In 2013, a study published in Nature Communications revealed that in 2011 during a routine patrol at the Hula Nature Reserve, ranger Yoram Malka found the frog, which he immediately suspected as being the Hula Painted Frog, as he claimed he has been on the lookout for it for many years. Scientists confirmed that it was one of this rare species. An ecologist with the Israel Nature and Parks Authority credited the rehydration of the area for the frog sighting. On November 29, a second specimen was located in the same area. The second Hula painted frog, a female, was found in swampy weeds twenty centimeters deep. It weighed 13 grams, half the weight of its male counterpart. Since the discovery of the first specimen, at least ten more individuals have been found, all in the same area.
In 2016, a team led by Professor Professor Sarig Gafni of the Ruppin Academic Center’s School of Marine Sciences discovered populations totaling several hundred individuals by searching in water at night, instead of in marsh mud, finding populations in 17 of the 52 Hula Valley water holes they surveyed.
- Papenfuss, Theodore; Disi, Ahmad; Anderson, Steven; Kuzmin, Sergius; Gasith, Avital; Sadek, Riyad A.; Werner, Yehudah (2004). "Latonia nigriventer". The IUCN Red List of Threatened Species. International Union for Conservation of Nature. Retrieved 2011-09-12.
- Mendelssohn, Heinrich; Steinitz, Heinz (1943). "A New Frog from Palestine". Copeia 1943 (4): 231–233. doi:10.2307/1438135.
- Frost, Darrel R. (2014). "Latonia Meyer, 1843". Amphibian Species of the World: an Online Reference. Version 6.0. American Museum of Natural History. Retrieved 12 April 2014.
- "Hula Painted Frog Bounces Back From Extinction". Wired UK. 2011-11-21. Retrieved 2013-06-04.
- Zafrir, Rinat (November 17, 2011). "Long thought extinct, Hula painted frog found once again in Israeli nature reserve". Haaretz.
- "Frog jumps back from extinction". News24. Retrieved 2013-06-04.
- Rinat, Zafrir (2011-11-29). "Second of frog species long thought extinct found in Israel nature reserve Israel News | Haaretz Daily Newspaper". Haaretz.com. Retrieved 2013-06-04.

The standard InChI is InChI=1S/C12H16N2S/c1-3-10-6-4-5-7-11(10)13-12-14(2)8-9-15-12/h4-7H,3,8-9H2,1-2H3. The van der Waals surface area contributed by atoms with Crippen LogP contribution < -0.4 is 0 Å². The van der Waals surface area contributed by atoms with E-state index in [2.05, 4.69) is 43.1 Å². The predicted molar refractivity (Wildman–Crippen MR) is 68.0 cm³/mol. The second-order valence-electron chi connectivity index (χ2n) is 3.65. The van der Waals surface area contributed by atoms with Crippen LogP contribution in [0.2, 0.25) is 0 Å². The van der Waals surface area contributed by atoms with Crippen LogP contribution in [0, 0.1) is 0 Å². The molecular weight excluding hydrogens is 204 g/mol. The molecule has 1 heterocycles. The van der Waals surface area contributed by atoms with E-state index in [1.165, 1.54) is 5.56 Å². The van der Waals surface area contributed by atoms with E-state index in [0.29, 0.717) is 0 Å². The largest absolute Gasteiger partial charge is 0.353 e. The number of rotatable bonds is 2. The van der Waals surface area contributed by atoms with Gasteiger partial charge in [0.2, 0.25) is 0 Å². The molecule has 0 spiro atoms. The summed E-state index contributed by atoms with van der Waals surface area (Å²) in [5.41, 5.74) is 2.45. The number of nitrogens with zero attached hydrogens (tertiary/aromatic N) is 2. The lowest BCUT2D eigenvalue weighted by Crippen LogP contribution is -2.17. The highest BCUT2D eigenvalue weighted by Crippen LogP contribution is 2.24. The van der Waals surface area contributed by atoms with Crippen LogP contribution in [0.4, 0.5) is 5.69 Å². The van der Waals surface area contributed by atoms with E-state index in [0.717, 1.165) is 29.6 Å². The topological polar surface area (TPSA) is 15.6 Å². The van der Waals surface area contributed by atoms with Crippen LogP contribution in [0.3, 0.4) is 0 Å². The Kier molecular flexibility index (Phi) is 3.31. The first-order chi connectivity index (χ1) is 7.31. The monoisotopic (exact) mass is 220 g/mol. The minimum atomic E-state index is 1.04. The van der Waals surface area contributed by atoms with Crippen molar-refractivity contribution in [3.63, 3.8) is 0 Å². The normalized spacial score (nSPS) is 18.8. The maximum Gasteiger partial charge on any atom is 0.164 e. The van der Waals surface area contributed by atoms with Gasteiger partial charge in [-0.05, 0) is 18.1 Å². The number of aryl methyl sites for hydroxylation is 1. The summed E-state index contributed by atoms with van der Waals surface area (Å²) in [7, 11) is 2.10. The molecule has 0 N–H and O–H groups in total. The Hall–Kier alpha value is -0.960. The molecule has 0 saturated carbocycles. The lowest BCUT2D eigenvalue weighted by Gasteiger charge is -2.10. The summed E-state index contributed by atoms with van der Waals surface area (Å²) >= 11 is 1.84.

- Biton, Rebecca; Geffen, Eli; Vences, Miguel; Cohen, Orly; Bailon, Salvador; Rabinovich, Rivka; Malka, Yoram; Oron, Talya; Boistel, Renaud; Brumfeld, Vlad; Gafny, Sarig (4 June 2013). "The rediscovered Hula painted frog is a living fossil". Nature Communications 4. Article 1959. doi:10.1038/ncomms2959.
- Vasilyan, Davit; Schneider, S. (2014). "Early Pleistocene freshwater communities and rodents from the Pasinler Basin (Erzurum Province, north-eastern Turkey)". Turkish Journal of Earth Sciences.
- Morelle, Rebecca (2013-06-04). "Rediscovered Hula painted frog 'is a living fossil'". BBC. Retrieved 2013-06-04.
- Than, Ker (4 June 2013). "Frog Long Thought Extinct Is Rediscovered in Israel". National Geographic.
- Tron, Francois (April 2005) The Eastern spadefoot Toad (Pelobates syriacus') : A new amphibian species for Lebanon The international expedition of herpetological research in South Lebanon, A Rocha France.
- Black, Richard (2010-08-09). "Global hunt begins for 'extinct' species of frogs". BBC. Retrieved 2010-08-09.
- Fleischman, Danielle (2011-11-17). "‘Extinct’ frog rediscovered in Israel | Jewish Telegraphic Agency". Jta.org. Retrieved 2013-06-05.
- Ed Yong (2013-06-04). "'Extinct' frog is last survivor of its lineage". Nature. Retrieved 2013-06-07.
- Shpigel, Noah (30 April 2016). "Scientists Discover Hula Painted Frog Hasn’t Croaked After". Haaretz. Retrieved 1 May 2016.
|Wikispecies has information related to: Discoglossus nigriventer|
- ARKive: Images of specimen HUJZ Amphib. Discogl. 1 in life taken by Oz Rittner.
- "Watershed moment for extinct Israeli frog" – Israel21c
- Global Amphibian Assessment: Discoglossus nigriventer – Hula Painted Frog. Contains map of locations where specimens were found.
Additional data and discoveries were published in Haaretz newspaper on 15/04/2016
Among the discoveries are Tadpole data, which is very small, up to 2.5 cm, and becomes even smaller as adult, the largest adult caught was 13 cm long which suggest it was several decades old. Also sound was first noticed and it is a very weak one.